In 1939, the late Sir John Templeton took $10,000 and invested it equally among 104 stocks trading for $1 or less. Templeton was betting that the market’s tiniest innovators wouldn’t just survive the Depression, but that they’d lead the way out.
Although 34 of the companies went bankrupt, Templeton’s investment grew from $10,000 to $40,000 over the next four years.
Templeton harnessed the power of tiny innovators. He understood that the financial upside of genuinely innovative companies would far transcend the negative impact of the duds.
So if you’re avoiding the market’s tiniest innovators, well… you’re costing yourself thousands. Perhaps even tens of thousands.
As market history proves, innovation is always rewarded with higher share prices. In fact, you’ll be hard pressed to find a single company over the last 200 years whose earnings expanded, yet its share price didn’t follow suit.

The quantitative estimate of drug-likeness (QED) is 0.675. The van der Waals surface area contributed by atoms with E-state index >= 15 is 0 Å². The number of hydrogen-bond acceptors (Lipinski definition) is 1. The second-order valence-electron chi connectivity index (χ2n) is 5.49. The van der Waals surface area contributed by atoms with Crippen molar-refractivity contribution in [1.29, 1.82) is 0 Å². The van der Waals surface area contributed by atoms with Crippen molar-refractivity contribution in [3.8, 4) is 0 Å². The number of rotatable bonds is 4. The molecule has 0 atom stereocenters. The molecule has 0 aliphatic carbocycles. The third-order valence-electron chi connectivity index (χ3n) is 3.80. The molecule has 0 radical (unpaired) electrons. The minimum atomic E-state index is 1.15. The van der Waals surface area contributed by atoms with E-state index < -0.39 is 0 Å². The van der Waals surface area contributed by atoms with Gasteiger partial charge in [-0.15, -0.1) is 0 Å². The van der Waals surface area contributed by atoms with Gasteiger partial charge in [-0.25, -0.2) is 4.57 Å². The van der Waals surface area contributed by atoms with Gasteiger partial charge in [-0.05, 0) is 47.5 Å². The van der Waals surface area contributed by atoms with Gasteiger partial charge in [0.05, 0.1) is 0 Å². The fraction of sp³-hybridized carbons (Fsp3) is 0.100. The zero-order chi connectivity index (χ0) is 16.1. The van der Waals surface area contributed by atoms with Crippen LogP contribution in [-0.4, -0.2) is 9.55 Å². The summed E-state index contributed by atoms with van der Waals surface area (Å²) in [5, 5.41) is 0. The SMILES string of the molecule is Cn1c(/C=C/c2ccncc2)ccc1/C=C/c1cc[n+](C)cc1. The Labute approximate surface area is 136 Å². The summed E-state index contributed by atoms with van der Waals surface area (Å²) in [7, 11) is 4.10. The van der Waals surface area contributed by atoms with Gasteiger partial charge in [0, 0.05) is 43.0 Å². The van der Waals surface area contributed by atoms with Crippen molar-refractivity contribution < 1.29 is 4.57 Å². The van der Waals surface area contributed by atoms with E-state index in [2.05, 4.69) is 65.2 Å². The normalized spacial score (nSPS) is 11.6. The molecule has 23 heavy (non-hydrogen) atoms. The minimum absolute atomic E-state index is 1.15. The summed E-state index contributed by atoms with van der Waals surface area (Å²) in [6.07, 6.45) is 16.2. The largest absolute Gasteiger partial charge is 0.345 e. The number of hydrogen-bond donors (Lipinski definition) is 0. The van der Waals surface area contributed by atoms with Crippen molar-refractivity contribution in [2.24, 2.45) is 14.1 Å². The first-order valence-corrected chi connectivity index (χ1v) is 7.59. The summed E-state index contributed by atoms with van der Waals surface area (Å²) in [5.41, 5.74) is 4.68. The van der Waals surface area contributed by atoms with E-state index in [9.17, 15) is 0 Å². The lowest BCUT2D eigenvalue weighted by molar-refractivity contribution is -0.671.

Microsoft. Apple. Cisco. All once tiny innovators, they now add hundreds of billions of dollars to global GDP, and provide jobs to over a million people.
More recent examples of innovators that not long ago traded for less than $1/share include…
- True Religion (TRLG) is an innovator of designer jeans worn by Megan Fox and Angelina Jolie. The company was recently acquired by TowerBrook for $835 million. The stock once traded for a single penny ($0.01) before blasting to over $32/share. Talk about breathing life into your retirement? Imagine earning 319,000%.
- Monster Beverages (MNST) sold more than $2 billion worth of energy drinks last year and employs over 1,200 employees. The stock once traded for pennies before going vertical to over $138/share.
- Medifast, Inc. (MED), an innovator of weight-loss solutions, is endorsed by a network of over 20,000 doctors. The stock once traded for $0.14. Shares recently hit $33.
What do all of these innovators have in common? They’re classic first-movers, which means they’ve gained dominant positions within untapped, billion-dollar markets.
Innovation never disappoints.